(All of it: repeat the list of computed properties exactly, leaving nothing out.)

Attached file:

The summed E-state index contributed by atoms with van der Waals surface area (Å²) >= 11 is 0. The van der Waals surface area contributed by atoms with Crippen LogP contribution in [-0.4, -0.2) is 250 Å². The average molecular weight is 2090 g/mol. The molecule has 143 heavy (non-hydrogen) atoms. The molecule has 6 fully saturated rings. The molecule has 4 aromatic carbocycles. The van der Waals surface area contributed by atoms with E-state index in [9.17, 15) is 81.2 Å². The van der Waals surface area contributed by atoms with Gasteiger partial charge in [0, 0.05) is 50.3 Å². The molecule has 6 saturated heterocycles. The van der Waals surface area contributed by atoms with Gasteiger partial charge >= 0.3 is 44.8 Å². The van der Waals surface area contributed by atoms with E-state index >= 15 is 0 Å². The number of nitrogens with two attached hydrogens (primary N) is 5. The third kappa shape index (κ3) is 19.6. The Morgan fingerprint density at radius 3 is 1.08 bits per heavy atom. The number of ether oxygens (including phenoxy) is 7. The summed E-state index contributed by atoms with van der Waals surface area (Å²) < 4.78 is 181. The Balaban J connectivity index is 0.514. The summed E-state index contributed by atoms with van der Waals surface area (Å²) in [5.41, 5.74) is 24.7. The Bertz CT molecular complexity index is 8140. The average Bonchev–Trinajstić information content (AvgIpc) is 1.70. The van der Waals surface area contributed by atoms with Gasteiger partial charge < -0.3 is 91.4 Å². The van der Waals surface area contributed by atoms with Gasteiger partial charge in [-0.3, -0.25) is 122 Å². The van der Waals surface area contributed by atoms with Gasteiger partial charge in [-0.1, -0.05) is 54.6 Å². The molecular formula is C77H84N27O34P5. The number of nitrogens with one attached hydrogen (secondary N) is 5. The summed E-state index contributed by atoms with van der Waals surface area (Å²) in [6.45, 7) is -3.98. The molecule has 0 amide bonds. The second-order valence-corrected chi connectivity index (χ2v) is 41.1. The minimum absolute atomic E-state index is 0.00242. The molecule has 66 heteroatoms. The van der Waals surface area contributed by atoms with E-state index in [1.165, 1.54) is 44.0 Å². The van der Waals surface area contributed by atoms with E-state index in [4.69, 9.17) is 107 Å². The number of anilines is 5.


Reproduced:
The summed E-state index contributed by atoms with van der Waals surface area (Å²) >= 11 is 0. The van der Waals surface area contributed by atoms with Crippen LogP contribution in [-0.4, -0.2) is 250 Å². The average molecular weight is 2090 g/mol. The molecule has 143 heavy (non-hydrogen) atoms. The molecule has 6 fully saturated rings. The molecule has 4 aromatic carbocycles. The van der Waals surface area contributed by atoms with E-state index in [9.17, 15) is 81.2 Å². The van der Waals surface area contributed by atoms with Gasteiger partial charge in [0, 0.05) is 50.3 Å². The molecule has 6 saturated heterocycles. The van der Waals surface area contributed by atoms with Gasteiger partial charge >= 0.3 is 44.8 Å². The van der Waals surface area contributed by atoms with E-state index >= 15 is 0 Å². The number of nitrogens with two attached hydrogens (primary N) is 5. The third kappa shape index (κ3) is 19.6. The Morgan fingerprint density at radius 3 is 1.08 bits per heavy atom. The number of ether oxygens (including phenoxy) is 7. The summed E-state index contributed by atoms with van der Waals surface area (Å²) < 4.78 is 181. The Balaban J connectivity index is 0.514. The summed E-state index contributed by atoms with van der Waals surface area (Å²) in [5.41, 5.74) is 24.7. The Bertz CT molecular complexity index is 8140. The average Bonchev–Trinajstić information content (AvgIpc) is 1.70. The van der Waals surface area contributed by atoms with Gasteiger partial charge < -0.3 is 91.4 Å². The van der Waals surface area contributed by atoms with Gasteiger partial charge in [-0.3, -0.25) is 122 Å². The van der Waals surface area contributed by atoms with Gasteiger partial charge in [-0.1, -0.05) is 54.6 Å². The molecular formula is C77H84N27O34P5. The number of nitrogens with one attached hydrogen (secondary N) is 5. The summed E-state index contributed by atoms with van der Waals surface area (Å²) in [6.45, 7) is -3.98. The molecule has 0 amide bonds. The second-order valence-corrected chi connectivity index (χ2v) is 41.1. The minimum absolute atomic E-state index is 0.00242. The molecule has 66 heteroatoms. The van der Waals surface area contributed by atoms with E-state index in [1.165, 1.54) is 44.0 Å². The van der Waals surface area contributed by atoms with E-state index in [4.69, 9.17) is 107 Å². The number of anilines is 5.